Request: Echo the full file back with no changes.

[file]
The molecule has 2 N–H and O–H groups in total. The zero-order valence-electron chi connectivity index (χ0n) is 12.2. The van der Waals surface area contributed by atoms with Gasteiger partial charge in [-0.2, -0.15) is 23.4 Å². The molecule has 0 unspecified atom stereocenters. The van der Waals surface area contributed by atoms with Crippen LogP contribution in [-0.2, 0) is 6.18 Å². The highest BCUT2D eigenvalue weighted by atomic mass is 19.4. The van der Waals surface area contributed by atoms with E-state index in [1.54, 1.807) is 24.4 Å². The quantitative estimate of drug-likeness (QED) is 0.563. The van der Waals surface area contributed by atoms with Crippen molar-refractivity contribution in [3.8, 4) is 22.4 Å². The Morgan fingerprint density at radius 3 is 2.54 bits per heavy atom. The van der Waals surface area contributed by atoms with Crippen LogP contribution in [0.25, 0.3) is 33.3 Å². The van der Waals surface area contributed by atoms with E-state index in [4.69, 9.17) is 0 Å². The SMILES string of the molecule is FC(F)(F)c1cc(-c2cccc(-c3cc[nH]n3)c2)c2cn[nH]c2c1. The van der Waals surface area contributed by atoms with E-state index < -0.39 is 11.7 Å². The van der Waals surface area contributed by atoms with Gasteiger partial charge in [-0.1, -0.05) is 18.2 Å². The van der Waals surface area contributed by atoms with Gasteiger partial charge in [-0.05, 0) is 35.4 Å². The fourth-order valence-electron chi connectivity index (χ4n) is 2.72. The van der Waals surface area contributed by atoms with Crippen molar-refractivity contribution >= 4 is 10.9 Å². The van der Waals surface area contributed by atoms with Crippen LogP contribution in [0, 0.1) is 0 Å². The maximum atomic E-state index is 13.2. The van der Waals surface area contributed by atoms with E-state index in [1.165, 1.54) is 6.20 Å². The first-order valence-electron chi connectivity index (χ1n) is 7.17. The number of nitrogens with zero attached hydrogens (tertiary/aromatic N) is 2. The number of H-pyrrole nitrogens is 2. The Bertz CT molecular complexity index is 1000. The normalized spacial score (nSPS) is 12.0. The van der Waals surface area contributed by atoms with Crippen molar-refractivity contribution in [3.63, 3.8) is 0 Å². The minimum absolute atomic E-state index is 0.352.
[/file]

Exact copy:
The molecule has 2 N–H and O–H groups in total. The zero-order valence-electron chi connectivity index (χ0n) is 12.2. The van der Waals surface area contributed by atoms with Gasteiger partial charge in [-0.2, -0.15) is 23.4 Å². The molecule has 0 unspecified atom stereocenters. The van der Waals surface area contributed by atoms with Crippen LogP contribution in [-0.2, 0) is 6.18 Å². The highest BCUT2D eigenvalue weighted by atomic mass is 19.4. The van der Waals surface area contributed by atoms with E-state index in [1.54, 1.807) is 24.4 Å². The quantitative estimate of drug-likeness (QED) is 0.563. The van der Waals surface area contributed by atoms with Crippen molar-refractivity contribution in [3.8, 4) is 22.4 Å². The Morgan fingerprint density at radius 3 is 2.54 bits per heavy atom. The van der Waals surface area contributed by atoms with Crippen LogP contribution in [0.25, 0.3) is 33.3 Å². The van der Waals surface area contributed by atoms with E-state index in [4.69, 9.17) is 0 Å². The SMILES string of the molecule is FC(F)(F)c1cc(-c2cccc(-c3cc[nH]n3)c2)c2cn[nH]c2c1. The van der Waals surface area contributed by atoms with E-state index < -0.39 is 11.7 Å². The van der Waals surface area contributed by atoms with Gasteiger partial charge in [-0.1, -0.05) is 18.2 Å². The van der Waals surface area contributed by atoms with Gasteiger partial charge in [-0.05, 0) is 35.4 Å². The fourth-order valence-electron chi connectivity index (χ4n) is 2.72. The van der Waals surface area contributed by atoms with Crippen molar-refractivity contribution >= 4 is 10.9 Å². The van der Waals surface area contributed by atoms with Crippen LogP contribution in [0, 0.1) is 0 Å². The maximum atomic E-state index is 13.2. The van der Waals surface area contributed by atoms with E-state index in [1.165, 1.54) is 6.20 Å². The first-order valence-electron chi connectivity index (χ1n) is 7.17. The number of nitrogens with zero attached hydrogens (tertiary/aromatic N) is 2. The number of H-pyrrole nitrogens is 2. The Bertz CT molecular complexity index is 1000. The normalized spacial score (nSPS) is 12.0. The van der Waals surface area contributed by atoms with Crippen molar-refractivity contribution in [3.63, 3.8) is 0 Å². The minimum absolute atomic E-state index is 0.352.